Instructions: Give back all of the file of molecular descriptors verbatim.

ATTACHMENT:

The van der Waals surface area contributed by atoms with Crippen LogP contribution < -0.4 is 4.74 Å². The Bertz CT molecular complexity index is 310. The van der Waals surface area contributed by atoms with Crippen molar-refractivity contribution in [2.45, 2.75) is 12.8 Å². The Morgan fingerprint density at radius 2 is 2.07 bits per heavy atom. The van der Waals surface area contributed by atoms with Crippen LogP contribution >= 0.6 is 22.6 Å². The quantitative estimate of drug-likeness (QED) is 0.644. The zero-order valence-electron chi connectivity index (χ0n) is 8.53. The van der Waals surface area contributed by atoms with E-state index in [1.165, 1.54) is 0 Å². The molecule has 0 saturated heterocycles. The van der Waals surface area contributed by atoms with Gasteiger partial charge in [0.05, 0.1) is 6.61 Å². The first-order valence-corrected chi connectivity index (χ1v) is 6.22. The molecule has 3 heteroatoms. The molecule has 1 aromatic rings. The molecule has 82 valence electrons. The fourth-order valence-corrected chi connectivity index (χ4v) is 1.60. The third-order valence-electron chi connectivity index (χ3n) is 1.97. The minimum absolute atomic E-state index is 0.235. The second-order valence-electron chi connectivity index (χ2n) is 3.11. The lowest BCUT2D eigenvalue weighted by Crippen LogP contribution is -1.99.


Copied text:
The van der Waals surface area contributed by atoms with Crippen LogP contribution < -0.4 is 4.74 Å². The Bertz CT molecular complexity index is 310. The van der Waals surface area contributed by atoms with Crippen molar-refractivity contribution in [2.45, 2.75) is 12.8 Å². The Morgan fingerprint density at radius 2 is 2.07 bits per heavy atom. The van der Waals surface area contributed by atoms with Crippen LogP contribution >= 0.6 is 22.6 Å². The quantitative estimate of drug-likeness (QED) is 0.644. The zero-order valence-electron chi connectivity index (χ0n) is 8.53. The van der Waals surface area contributed by atoms with E-state index in [1.165, 1.54) is 0 Å². The molecule has 0 saturated heterocycles. The van der Waals surface area contributed by atoms with Gasteiger partial charge in [0.05, 0.1) is 6.61 Å². The first-order valence-corrected chi connectivity index (χ1v) is 6.22. The molecule has 3 heteroatoms. The molecule has 1 aromatic rings. The molecule has 82 valence electrons. The fourth-order valence-corrected chi connectivity index (χ4v) is 1.60. The third-order valence-electron chi connectivity index (χ3n) is 1.97. The minimum absolute atomic E-state index is 0.235. The second-order valence-electron chi connectivity index (χ2n) is 3.11. The lowest BCUT2D eigenvalue weighted by Crippen LogP contribution is -1.99.